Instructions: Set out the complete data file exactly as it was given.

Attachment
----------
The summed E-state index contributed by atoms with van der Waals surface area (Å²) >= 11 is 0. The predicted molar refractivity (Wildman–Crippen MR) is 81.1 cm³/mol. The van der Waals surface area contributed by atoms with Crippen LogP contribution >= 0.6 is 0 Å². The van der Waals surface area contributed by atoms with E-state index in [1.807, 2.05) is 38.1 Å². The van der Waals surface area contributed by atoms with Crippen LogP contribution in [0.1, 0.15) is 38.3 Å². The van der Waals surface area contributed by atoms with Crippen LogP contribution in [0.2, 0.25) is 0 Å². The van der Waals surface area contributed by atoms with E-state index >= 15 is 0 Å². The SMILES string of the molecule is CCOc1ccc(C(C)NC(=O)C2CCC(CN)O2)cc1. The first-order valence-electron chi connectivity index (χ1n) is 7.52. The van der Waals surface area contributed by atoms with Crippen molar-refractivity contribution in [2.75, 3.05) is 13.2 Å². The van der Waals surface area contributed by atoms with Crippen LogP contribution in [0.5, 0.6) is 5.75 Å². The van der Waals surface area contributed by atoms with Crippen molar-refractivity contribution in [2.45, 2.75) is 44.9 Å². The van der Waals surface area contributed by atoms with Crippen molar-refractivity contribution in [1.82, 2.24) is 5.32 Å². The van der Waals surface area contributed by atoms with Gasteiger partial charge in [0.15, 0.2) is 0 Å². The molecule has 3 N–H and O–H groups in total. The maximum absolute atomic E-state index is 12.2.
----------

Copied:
The summed E-state index contributed by atoms with van der Waals surface area (Å²) >= 11 is 0. The predicted molar refractivity (Wildman–Crippen MR) is 81.1 cm³/mol. The van der Waals surface area contributed by atoms with Crippen LogP contribution >= 0.6 is 0 Å². The van der Waals surface area contributed by atoms with E-state index in [1.807, 2.05) is 38.1 Å². The van der Waals surface area contributed by atoms with Crippen LogP contribution in [0.1, 0.15) is 38.3 Å². The van der Waals surface area contributed by atoms with Crippen LogP contribution in [0.2, 0.25) is 0 Å². The van der Waals surface area contributed by atoms with E-state index >= 15 is 0 Å². The SMILES string of the molecule is CCOc1ccc(C(C)NC(=O)C2CCC(CN)O2)cc1. The first-order valence-electron chi connectivity index (χ1n) is 7.52. The van der Waals surface area contributed by atoms with Crippen molar-refractivity contribution in [2.75, 3.05) is 13.2 Å². The van der Waals surface area contributed by atoms with Crippen LogP contribution in [0.5, 0.6) is 5.75 Å². The van der Waals surface area contributed by atoms with Crippen molar-refractivity contribution in [2.45, 2.75) is 44.9 Å². The van der Waals surface area contributed by atoms with Crippen molar-refractivity contribution in [1.82, 2.24) is 5.32 Å². The van der Waals surface area contributed by atoms with Gasteiger partial charge in [0.15, 0.2) is 0 Å². The molecule has 3 N–H and O–H groups in total. The maximum absolute atomic E-state index is 12.2.